HOW DISC HAS PERFORMED A REVOLUTION IN CINEMA AND COMMUNICATED EMPLOYEES BEFORE THE STRIKE
Walt Disney considered himself a genius and a visionary. Studio staff considered him a tyrant. And, no matter how hard Disney tried to present his studio as a happy family, it was clear that the family had problems: on the one hand, he really wanted the staff to call him Walt at home, on the other, when it turned out that many of them can’t get used to the treatment by name, he simply began to threaten dismissal for the word “boss”. At first, all this seemed somewhat charming eccentricity, but while working on the first full-length film “Snow White and the Seven Dwarfs”, totalitarian manners developed into banal exploitation.
The idea of making a full-length cartoon in the mid-1930s seemed wild even to the studio’s directorate: everyone was sure that the audience could not stand the hour and a half of animation. Walt thought differently and forced everyone to get involved in an enterprise that took three years and a record $ 1.5 million. There was no question of a family atmosphere: Disney forced to redraw the characters a hundred times so that sometimes a close-up of Snow White artists left the whole day. The matter was complicated by the fact that by this time Disney itself did not make sketches, and showed characters literally on the fingers. It is not surprising that in the painted form they for the most part did not suit him: the handsome prince was too comical, the queen too unpleasant, and the gnomes reminded him at all of a “bunch of niggas.” The constant redrawing forced the technical department employees – phasers and contourists, who transferred the drawings to film – to work for whole days, which is why many of them lost their eyesight. Needless to say, the salaries of these employees were approximately 100 times lower than those of Disney – only $ 12 per week. However, that he would give bonuses to everyone involved in Snow White if the cartoon was successful.
“Snow White” did not disappoint: it turned out to be the highest grossing sound film of the time. Disney was declared the creator of a new movie genre, but he didn’t keep his promises and instead of paying bonuses for overtime, he spent money from Snow White to build a new giant studio, where he no longer tried to instill a family spirit and set up production in the best traditions of totalitarian dystopias. Employees were divided by gender and specialization, women were forbidden to communicate with men, and animators with phasers and contourists were threatened with dismissal. In addition, employees were prohibited from joining unions, including the newly formed Animation Guild. It is not surprising that the case ended in a strike: in 1941 they demanded to recognize the guild and comply with its provisions. In the five weeks of the strike, which threatened the creation of Dumbo, Disney went out to the staff once and said that they “better put things in order at home and stop grumbling.” It is not known how it would have ended if the studio management had not persuaded Disney to go on vacation to South America and in his absence had not signed an agreement with the union.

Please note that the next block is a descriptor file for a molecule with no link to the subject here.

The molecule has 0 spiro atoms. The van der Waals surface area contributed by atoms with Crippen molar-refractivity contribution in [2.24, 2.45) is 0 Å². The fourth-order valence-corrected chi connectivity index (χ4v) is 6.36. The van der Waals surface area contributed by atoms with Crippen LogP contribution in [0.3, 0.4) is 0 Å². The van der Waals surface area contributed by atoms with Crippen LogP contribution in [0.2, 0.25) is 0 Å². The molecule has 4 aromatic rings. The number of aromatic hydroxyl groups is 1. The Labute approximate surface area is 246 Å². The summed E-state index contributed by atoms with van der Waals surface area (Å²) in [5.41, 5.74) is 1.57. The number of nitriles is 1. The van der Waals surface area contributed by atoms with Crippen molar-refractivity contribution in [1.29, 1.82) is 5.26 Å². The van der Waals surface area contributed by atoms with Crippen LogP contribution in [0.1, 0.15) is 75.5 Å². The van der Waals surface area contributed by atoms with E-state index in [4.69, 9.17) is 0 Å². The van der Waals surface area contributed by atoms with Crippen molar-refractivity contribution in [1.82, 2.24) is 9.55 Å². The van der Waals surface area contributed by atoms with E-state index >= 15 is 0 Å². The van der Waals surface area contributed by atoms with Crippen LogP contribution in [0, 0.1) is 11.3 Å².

HOW DISNEY WASN’T WANT TO SHARE A GLORY AND MADE OF COMMUNISTS ANIMATORS
Walt Disney was not an outstanding draftsman. Almost all of his famous characters were created by the animators hired by him. Even Mickey Mouse, the greatest mouse in history, the beloved hero of Benito Mussolini and Franklin Roosevelt, was not actually created by him, but by Ab Iverks – the main animator of his studio. And that was the problem. “Steamboat Willy”, Mickey Mouse’s debut and the first sound cartoon in history, was so popular that viewers refused to watch movies, in addition to which he went, and asked him to rotate the second and third times. All the fame went to Disney, and he did not even try to convince anyone. Disney really voiced Mickey Mouse, but he could not draw it. It came to the ridiculous: once, in 1930, at a party, a child asked Disney to draw Mickey Mouse for him, and he secretly handed over the task to Iverks, who was at the same party, in order to simply sign it. It is believed that for Iverks, for many years indulging in Disney’s vanity, this was the last straw: he suggested that Disney draw his own mouse and left the studio. The incident made an unpleasant impression on Disney, and after the departure of Iverks, he introduced a new rule: only the name of the company is mentioned before the film starts, that is, only the name of Disney, and only then the names of several artists. Many names were not mentioned at all.
New animators who came to the studio were warned: the author of all the cartoons is one and his name is Disney. Many employees resigned themselves, but with the beginning of the era of full-length cartoons, company policy began to seem more and more dishonest to them. The culmination of discontent was the mass dismissal: in the early 40s, David Hilberman, Art Babbitt, John Hubley and several other animators who came up with Snow White, Pinocchio and Bambi left the studio, saying that it was not Disney that created the cartoons, but hundreds of its employees. The case smelled of scandal and exposure, and then Disney was ahead of the curve.